grateful for the assistance afforded me at a time when it may do me much service. 3
I am Sir
With much respect
WM. C. BRYANT
MANUSCRIPTS: NYPL-Berg (final); NYPL-GR (draft) ADDRESS: Gulian C. Verplanck Esq / New York POSTMARK (in script): Great Barrington / October 11th--1821 POSTAL ANNOTATION: 12½ PUBLISHED: Life, I, 179.
Great Barrington Oct 30 1821
My dear Sir.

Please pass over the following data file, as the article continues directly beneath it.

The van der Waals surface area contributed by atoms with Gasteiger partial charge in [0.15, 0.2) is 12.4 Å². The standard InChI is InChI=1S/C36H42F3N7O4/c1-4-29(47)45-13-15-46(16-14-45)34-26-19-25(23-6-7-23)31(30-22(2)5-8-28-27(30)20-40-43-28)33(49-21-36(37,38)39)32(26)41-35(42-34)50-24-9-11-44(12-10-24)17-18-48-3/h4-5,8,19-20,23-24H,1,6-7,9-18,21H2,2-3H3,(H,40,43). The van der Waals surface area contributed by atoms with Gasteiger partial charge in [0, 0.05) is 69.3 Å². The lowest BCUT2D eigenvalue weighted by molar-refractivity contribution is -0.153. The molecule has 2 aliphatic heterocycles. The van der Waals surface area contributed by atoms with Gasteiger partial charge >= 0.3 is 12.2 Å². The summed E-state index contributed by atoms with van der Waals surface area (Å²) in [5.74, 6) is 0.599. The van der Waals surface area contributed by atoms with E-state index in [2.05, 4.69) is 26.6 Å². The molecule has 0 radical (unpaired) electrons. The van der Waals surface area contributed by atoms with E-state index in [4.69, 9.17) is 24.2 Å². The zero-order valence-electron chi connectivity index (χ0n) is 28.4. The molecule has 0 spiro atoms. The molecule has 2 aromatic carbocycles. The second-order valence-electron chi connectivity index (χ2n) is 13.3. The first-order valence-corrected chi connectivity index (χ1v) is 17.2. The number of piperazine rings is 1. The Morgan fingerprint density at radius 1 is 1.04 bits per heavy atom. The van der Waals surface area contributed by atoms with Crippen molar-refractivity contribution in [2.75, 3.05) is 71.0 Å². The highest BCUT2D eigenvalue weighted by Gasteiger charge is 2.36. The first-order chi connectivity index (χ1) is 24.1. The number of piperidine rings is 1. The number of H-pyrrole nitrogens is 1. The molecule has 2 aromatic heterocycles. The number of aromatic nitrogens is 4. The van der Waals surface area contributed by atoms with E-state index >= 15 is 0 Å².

I had made up my mind to defer writing to you till I had received the 3d. No. of the Idle Man. But it does not come, and as I am bound to answer your letter and the grave inquiry in it, I may as well do it now I am in the humour. I am sorry that my review was so late, but if you knew how many rascally accidents laid their heads together to [thw]art and delay me, and the anxiety I felt about it, you would forgive me even more freely perhaps than you do now. Your question about the Letter from Town I am glad you have put to me as you did for I should not certainly deserve many of your thanks, if in reviewing your work I had not been contented with stating such objections to it as might occur to me, but had set the invention of others to work to look them up for me. 1 Truly and frankly then--the objection did occur to me on reading the article. I promised myself at the beginning more than I found at the conclusion, and the whole affected me like a sort of disappointment. I am far from denying that there is merit in the article--spirit & sense and fine touches--but the plan as it seemed to me was faulty. It is possible however that I have expressed myself on this point in the review, more strongly than I ought or meant to do. Indeed I did not think any of the criticisms I passed upon the book when I pretended to find fault with it, of much importance. But I would not speak of its merits with less enthusiasm than